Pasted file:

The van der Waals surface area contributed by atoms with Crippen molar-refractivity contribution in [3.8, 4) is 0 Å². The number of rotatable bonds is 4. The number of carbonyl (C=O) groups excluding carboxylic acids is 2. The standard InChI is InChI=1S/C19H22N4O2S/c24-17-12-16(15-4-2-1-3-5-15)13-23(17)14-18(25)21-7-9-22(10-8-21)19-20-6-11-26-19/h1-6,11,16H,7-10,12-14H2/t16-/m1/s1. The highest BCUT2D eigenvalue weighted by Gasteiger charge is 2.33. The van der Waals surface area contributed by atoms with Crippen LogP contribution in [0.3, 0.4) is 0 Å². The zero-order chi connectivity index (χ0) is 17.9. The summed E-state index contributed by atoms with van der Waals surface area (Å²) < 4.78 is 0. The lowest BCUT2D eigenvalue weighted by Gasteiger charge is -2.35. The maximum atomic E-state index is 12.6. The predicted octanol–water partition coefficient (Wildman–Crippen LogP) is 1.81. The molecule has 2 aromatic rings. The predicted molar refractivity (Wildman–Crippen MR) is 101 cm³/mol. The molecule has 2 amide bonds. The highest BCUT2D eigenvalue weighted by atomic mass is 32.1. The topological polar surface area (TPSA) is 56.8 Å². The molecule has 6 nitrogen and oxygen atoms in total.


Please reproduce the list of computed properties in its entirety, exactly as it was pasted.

The van der Waals surface area contributed by atoms with Crippen molar-refractivity contribution in [3.8, 4) is 0 Å². The number of rotatable bonds is 4. The number of carbonyl (C=O) groups excluding carboxylic acids is 2. The standard InChI is InChI=1S/C19H22N4O2S/c24-17-12-16(15-4-2-1-3-5-15)13-23(17)14-18(25)21-7-9-22(10-8-21)19-20-6-11-26-19/h1-6,11,16H,7-10,12-14H2/t16-/m1/s1. The highest BCUT2D eigenvalue weighted by Gasteiger charge is 2.33. The van der Waals surface area contributed by atoms with Crippen LogP contribution in [0.3, 0.4) is 0 Å². The zero-order chi connectivity index (χ0) is 17.9. The summed E-state index contributed by atoms with van der Waals surface area (Å²) < 4.78 is 0. The lowest BCUT2D eigenvalue weighted by Gasteiger charge is -2.35. The maximum atomic E-state index is 12.6. The predicted octanol–water partition coefficient (Wildman–Crippen LogP) is 1.81. The molecule has 2 aromatic rings. The predicted molar refractivity (Wildman–Crippen MR) is 101 cm³/mol. The molecule has 2 amide bonds. The highest BCUT2D eigenvalue weighted by atomic mass is 32.1. The topological polar surface area (TPSA) is 56.8 Å². The molecule has 6 nitrogen and oxygen atoms in total.